Let me walk you thru a session with my children on (un) teaching them basic concepts of speed and velocity… thru a series of posts.
At the end of the posts I will deconstruct the method behind this approach.
Scene 1: Luke Skywalker gets on his pod. He needs to get to the Sand Dunes on the planet of Tatooine. He travels north for 3 Kms. At the Dulcos pass he takes a left turn to go west. He then travels 5 Kms. At that point he suspects that the sand people may be stalking the area ahead. So he turns north again and travels for 7 Kms. He then reaches the Sand Dunes of Tatooine.
- Can you draw the journey? Make sure you draw the pod, sand people and the mountains. Any other aliens and planetary images get extra points 🙂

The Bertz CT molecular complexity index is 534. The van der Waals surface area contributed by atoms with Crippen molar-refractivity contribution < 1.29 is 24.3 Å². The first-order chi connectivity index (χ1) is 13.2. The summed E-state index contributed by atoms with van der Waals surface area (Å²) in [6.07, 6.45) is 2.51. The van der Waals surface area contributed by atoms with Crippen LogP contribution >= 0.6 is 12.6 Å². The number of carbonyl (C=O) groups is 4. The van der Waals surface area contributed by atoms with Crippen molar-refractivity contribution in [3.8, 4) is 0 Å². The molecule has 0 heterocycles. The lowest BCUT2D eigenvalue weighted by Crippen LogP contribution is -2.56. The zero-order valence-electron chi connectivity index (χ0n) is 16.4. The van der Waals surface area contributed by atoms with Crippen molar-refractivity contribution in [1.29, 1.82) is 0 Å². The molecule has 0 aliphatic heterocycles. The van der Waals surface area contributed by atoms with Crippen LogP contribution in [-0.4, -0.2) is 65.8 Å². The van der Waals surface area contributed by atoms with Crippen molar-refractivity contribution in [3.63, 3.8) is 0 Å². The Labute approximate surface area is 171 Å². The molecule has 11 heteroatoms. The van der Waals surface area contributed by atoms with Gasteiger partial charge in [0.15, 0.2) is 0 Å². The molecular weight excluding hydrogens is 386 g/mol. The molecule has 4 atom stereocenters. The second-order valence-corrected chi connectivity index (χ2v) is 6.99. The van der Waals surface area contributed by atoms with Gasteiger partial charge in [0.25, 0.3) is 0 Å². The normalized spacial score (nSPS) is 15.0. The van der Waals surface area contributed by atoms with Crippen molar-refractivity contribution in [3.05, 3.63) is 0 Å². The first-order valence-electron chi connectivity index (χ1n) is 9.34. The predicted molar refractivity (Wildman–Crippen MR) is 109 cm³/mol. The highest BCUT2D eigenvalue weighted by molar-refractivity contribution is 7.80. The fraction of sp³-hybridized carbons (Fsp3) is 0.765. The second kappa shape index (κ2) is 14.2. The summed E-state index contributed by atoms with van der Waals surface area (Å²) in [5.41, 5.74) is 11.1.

- How much did Luke travel in all?
- How much did Luke travel North? West?
Luke traveled a ‘distance‘ of 15 Kms in all. In the direction of North he only traveled 10 Kms. So the ‘displacement‘ is 10 Kms North. Similarly, his ‘displacement‘ west is 5 Kms.
Here is the picture from Star Wars on the two suns setting in the planet of Tatooine.
A shot of Luke Skywalker and his pod.
As the text book definition  goes:
Distance and displacement are two quantities that may seem to mean the same thing yet have distinctly different definitions and meanings.
- Distance is a scalar quantity that refers to “how much ground an object has covered” during its motion.
- Displacement is a vector quantity that refers to “how far out of place an object is“; it is the object’s overall change in position.
Displacement has a value and direction (called vector in physics). Distance just has value (called scalar). As we go along we will see why the distinction is needed.